Mozart T:New Boy–Full of Surprises
Mozart T. came to the Thulani Program from the Baldwin Park Shelter in southern California, but not before he became a Rock Star Celebrity to facebook viewers all over the country. His story went semi-viral, with people all over pushing for someone to save him, and pledging funds to support him. As you can see from the attached pictures, he is a strikingly handsome old boy, but that only accounts for part of his star status. His personality is just as spectacular as his looks. And he is a fighter where adversity is concerned.
Mozart has melded himself into his foster home with perfect ease—a good friend and social companion to four resident dogs, and a whole bunch of transient foster dogs. And his social skills with people are top flight. He is an absolute pleasure to have around.
Mozart has fairly advanced Degenerative Myelopathy or some other neurological condition that has caused his rear end to be very weak and unstable. When he first came to us, we spent a lot of time helping him get from one place to another because his rear end often would just collapse. But his front legs are strong, his eyes sparkle, and he is alert and attentive to all the things going on around him (he doesn’t want to be left out of anything). He has a great appetite and his house manners are wonderful—he simply has this insidious disease.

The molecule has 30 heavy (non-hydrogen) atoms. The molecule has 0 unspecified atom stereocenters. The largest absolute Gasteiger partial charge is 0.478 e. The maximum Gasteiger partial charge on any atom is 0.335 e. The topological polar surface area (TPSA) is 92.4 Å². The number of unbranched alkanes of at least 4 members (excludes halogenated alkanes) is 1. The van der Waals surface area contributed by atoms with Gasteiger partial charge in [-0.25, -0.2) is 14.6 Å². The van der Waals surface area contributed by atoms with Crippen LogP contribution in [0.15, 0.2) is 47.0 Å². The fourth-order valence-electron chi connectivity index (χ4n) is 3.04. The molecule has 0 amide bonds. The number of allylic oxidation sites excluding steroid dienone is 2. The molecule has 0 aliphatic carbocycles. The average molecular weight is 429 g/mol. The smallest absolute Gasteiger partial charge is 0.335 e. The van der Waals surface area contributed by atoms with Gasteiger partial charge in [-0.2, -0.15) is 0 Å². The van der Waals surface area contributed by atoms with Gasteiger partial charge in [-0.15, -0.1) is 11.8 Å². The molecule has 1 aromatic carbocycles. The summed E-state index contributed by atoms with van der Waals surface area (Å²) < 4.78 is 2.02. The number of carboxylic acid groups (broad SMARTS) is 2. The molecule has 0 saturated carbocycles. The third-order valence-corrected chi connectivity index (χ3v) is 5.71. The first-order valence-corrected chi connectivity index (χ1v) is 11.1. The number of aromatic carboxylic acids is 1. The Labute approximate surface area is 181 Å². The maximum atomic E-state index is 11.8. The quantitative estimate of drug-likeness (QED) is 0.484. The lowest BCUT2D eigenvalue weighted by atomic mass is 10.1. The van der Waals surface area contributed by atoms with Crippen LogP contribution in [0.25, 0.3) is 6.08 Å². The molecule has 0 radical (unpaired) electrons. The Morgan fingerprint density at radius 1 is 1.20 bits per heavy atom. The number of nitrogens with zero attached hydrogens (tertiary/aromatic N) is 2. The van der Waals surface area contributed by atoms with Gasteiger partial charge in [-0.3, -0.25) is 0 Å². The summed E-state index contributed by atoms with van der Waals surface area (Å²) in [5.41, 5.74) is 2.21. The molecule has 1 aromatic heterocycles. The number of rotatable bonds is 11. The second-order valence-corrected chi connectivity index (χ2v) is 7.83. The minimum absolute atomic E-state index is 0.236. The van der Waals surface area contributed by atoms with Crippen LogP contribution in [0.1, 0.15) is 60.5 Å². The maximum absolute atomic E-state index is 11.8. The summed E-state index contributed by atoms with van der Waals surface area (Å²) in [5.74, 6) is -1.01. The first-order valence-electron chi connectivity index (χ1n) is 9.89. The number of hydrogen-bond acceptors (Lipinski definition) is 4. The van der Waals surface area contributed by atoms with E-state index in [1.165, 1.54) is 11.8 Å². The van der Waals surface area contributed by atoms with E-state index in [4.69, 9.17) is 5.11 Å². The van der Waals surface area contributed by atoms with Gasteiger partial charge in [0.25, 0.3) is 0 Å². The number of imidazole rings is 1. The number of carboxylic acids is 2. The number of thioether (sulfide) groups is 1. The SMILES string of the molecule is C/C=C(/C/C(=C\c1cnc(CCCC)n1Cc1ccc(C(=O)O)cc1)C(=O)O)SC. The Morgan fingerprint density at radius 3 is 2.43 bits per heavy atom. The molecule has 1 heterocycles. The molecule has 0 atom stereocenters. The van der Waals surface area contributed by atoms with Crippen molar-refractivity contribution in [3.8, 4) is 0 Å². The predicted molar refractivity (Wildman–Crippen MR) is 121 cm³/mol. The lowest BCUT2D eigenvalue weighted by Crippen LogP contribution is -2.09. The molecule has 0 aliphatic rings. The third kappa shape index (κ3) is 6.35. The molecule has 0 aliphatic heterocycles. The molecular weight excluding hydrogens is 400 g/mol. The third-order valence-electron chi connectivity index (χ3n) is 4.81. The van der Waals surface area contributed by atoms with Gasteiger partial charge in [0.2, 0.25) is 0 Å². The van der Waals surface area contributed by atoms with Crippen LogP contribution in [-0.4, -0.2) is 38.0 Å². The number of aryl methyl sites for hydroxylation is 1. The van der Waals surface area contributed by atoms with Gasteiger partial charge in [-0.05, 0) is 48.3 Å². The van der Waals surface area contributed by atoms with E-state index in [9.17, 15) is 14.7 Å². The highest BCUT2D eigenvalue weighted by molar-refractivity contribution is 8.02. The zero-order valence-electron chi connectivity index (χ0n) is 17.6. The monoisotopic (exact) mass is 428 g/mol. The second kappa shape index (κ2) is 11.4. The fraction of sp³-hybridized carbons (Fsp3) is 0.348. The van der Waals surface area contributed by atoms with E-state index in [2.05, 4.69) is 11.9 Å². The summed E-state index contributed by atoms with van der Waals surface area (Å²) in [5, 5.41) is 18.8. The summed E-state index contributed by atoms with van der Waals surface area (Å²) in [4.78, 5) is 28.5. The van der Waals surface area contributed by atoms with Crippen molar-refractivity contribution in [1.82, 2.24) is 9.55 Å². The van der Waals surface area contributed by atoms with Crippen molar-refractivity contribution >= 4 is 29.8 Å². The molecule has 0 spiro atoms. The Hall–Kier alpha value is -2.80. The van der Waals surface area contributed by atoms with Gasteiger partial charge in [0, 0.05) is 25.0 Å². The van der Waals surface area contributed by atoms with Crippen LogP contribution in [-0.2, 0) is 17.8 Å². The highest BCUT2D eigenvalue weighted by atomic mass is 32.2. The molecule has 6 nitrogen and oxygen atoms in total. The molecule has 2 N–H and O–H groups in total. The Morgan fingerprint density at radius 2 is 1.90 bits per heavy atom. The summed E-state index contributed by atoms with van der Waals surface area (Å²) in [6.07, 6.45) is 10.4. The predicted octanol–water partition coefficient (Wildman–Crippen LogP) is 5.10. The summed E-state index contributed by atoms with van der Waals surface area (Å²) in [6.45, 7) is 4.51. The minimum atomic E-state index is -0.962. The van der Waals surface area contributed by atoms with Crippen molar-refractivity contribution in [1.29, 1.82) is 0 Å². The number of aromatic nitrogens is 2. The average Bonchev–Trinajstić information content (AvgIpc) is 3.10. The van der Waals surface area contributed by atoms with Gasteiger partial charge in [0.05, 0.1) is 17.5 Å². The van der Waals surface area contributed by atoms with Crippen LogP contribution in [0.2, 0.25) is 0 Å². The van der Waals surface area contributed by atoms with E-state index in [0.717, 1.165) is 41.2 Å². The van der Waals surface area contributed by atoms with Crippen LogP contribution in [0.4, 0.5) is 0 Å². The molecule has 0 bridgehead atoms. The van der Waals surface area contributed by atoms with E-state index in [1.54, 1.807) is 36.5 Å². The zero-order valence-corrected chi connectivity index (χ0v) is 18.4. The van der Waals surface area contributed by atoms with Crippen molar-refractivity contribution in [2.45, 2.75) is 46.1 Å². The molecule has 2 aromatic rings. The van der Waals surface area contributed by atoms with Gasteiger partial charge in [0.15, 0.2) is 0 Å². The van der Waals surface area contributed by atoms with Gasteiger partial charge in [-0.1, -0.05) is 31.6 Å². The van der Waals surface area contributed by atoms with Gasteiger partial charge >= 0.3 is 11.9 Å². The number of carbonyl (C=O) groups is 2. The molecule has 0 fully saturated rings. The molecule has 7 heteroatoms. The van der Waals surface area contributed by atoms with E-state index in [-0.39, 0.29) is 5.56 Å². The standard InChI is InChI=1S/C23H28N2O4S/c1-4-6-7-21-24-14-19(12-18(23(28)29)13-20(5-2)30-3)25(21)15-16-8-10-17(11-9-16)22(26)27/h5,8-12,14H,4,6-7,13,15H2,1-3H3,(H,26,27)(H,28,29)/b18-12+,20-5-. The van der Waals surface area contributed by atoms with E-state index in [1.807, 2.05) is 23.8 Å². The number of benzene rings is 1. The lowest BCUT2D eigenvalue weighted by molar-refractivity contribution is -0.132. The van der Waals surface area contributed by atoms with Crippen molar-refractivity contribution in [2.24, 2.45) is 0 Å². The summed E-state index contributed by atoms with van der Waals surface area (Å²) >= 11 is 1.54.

When Mozart first came here, his back legs would not support him, and he spent a lot of time dragging his feet and legs behind him. In the process, he rubbed his feet raw in many places. So we put socks on his back feet to protect them from being scraped. Well, the socks worked great to protect his feet, but most amazingly, he began to walk on all four feet much much more of the time. He now will roam and explore our very large back yard, go up and down a couple of steps, and move around the house at will. This is not to say that he doesn’t collapse at times, and the DM is not going away, but his new mobility is a joy to watch.
And Mozart has revealed another wonderful trait—he talks. We all know that many German Shepherds talk, and some talk all the time. But Mozart is different. He doesn’t alarm bark, he doesn’t bark at the other dogs even when they are rough-housing, and he doesn’t go into the mindless barking that some dogs do. He has a characteristic bark that he uses for very specific purposes—when he wants something he asks for it. He asks for his meals—not the nagging barking or whining of some dogs—simply one or two barks. He uses the same bark when he wants help coming up the steps. He barks a couple of times and then waits for you to come help him. We realized what he was doing when one day he got himself wedged behind a chair and could not get out. He barked a couple of times and then waited for us to come and extricate him. No fanfare, no drama, no frantic barking—just a simple request for assistance. With that realization, we now know what to expect.
Mozart is a joy to have around, and a great dog to observe. We will give him the best life we can for as long as he will let us.